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Subject:re- e-prime and truth From:Tracey Showalter <tshowalt -at- SCTCORP -dot- COM> Date:Thu, 10 Feb 1994 18:30:54 -0500
re: e-prime and truth
[note: I just deleted the message I'm responding to, so the "quoted" lines
below are constructed from memory and are assuredly inaccurate. Please don't
hold this against me.]
With respect to:
> She is smart.
> What does this mean? E-prime forces us to tell the truth.
> She scored 1450 on her SAT.
> or She marries only very rich men.
I've never used E-prime nor have I tried to, so take this thought with a sea of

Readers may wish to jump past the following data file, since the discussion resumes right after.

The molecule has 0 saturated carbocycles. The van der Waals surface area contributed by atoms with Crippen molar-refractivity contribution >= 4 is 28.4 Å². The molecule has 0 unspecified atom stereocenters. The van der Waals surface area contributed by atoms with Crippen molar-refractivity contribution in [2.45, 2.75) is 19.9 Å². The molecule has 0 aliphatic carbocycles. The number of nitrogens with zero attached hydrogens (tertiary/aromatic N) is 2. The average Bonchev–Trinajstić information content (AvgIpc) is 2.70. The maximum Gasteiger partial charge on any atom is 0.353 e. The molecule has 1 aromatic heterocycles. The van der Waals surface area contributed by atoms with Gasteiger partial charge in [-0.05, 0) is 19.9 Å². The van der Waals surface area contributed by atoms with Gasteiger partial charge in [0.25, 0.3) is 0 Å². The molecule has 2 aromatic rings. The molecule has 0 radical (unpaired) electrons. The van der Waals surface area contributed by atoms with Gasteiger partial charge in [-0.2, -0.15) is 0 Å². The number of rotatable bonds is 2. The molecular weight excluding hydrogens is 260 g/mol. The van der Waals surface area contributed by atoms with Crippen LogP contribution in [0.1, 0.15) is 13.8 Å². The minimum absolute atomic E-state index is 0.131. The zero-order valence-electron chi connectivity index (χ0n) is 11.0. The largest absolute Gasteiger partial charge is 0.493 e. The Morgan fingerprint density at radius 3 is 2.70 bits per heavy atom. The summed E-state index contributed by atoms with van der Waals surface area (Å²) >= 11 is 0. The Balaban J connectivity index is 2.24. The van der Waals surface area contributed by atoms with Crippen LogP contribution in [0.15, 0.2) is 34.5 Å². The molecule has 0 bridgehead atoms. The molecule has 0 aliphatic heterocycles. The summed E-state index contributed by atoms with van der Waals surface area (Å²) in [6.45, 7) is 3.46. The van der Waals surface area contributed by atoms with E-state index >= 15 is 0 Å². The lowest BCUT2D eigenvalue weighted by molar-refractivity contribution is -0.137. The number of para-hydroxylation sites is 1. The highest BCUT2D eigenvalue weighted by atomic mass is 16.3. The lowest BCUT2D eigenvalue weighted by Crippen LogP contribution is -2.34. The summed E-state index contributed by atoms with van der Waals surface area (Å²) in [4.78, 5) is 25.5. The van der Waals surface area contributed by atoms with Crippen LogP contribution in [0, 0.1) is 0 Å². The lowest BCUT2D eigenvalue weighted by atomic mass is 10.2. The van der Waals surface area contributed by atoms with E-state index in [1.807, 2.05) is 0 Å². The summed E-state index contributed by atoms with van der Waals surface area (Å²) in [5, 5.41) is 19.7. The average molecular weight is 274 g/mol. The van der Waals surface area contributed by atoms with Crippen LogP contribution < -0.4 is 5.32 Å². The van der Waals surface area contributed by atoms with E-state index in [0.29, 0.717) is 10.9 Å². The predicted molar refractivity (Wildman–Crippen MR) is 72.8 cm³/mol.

Using E-prime does sound like an interesting tool, but is it more? "She scored
1450 on her SAT" is no more truthful than "She is smart", just more explicit as
to what is meant by "smart". Being required to write in this manner would help
remove vagueness -- begin mindless ramble "Nay, it seems not "... and gee I
wish I could remember my Hamlet end mindless ramble -- from my writing, but
how would it make it more truthful?
This reminds of me of rehearsing for a play when the director had us run
through an entire Act while speaking our lines without consonants. Sure,
through the exercise we learned that acting requires more than intelligible
speech, but did we act or did learn? Would you want to attend a play presented
in such a manner?.... "to be" serves a vital purpose in our language.